shrubs, saplings, low vines, etc., growing under the large trees in a wood or forest.
Also, underbush [uhn-der-boosh] .

1765–75, Americanism; under- + brush2

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World English Dictionary
underbrush or underbush (ˈʌndəˌbrʌʃ)
chiefly (US), (Canadian) undergrowth
underbush or underbush

Collins English Dictionary - Complete & Unabridged 10th Edition
2009 © William Collins Sons & Co. Ltd. 1979, 1986 © HarperCollins
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Word Origin & History

1775, "shrub and small trees in a forest," from under + brush (n.). Originally Amer.Eng.; cf. undergrowth, attested in the same sense from 1600.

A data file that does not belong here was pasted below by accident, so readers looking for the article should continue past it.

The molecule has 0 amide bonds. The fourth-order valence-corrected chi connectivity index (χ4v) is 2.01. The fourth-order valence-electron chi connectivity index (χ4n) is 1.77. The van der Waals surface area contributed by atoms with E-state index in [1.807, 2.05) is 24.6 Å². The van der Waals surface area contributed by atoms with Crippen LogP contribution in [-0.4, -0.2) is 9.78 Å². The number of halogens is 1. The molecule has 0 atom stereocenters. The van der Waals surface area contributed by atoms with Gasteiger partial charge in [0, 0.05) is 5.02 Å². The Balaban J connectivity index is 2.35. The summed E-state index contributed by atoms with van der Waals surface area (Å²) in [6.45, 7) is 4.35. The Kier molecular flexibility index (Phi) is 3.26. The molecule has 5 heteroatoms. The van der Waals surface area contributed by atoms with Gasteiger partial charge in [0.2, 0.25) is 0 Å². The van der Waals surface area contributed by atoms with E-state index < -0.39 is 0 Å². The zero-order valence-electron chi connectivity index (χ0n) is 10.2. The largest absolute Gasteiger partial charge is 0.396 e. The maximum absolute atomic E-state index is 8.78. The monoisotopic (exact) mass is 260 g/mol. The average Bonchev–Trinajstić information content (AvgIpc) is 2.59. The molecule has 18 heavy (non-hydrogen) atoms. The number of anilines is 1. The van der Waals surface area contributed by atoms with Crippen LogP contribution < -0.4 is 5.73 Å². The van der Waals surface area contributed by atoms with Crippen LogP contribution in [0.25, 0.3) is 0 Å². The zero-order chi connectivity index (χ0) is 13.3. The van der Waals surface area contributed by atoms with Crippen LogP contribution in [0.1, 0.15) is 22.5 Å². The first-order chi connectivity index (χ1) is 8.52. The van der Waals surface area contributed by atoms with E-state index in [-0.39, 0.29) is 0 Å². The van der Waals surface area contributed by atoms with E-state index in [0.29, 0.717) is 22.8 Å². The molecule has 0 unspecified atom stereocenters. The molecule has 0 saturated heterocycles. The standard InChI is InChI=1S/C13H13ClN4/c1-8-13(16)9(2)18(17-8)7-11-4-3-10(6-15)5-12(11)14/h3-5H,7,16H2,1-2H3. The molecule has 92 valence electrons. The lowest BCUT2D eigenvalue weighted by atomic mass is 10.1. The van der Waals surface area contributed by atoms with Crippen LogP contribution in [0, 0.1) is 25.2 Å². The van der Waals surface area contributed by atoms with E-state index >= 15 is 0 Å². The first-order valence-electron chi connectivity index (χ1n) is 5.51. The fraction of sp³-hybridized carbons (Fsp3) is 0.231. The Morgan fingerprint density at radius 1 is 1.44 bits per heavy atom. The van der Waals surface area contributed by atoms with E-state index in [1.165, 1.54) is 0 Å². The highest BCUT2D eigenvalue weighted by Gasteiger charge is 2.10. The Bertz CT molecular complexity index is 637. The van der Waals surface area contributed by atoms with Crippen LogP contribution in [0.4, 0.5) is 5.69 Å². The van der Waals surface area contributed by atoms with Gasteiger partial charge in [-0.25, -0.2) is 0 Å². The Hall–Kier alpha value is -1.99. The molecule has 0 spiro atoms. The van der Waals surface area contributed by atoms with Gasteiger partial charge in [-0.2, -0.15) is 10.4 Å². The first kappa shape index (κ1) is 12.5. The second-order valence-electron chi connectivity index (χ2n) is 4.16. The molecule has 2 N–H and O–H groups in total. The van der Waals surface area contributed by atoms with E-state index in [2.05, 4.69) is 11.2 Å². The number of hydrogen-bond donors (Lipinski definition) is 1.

Online Etymology Dictionary, © 2010 Douglas Harper
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Example sentences
Normal winter snows and cooler temperatures keep trees and underbrush damp
  enough that fires don't get too big.
Most were subsequently found alive after having become hopelessly lost in dense
  underbrush and rugged volcanic terrain.
So the underbrush thickens until the flytraps are smothered.
The burning clears the underbrush so people can get at the acorns more easily.
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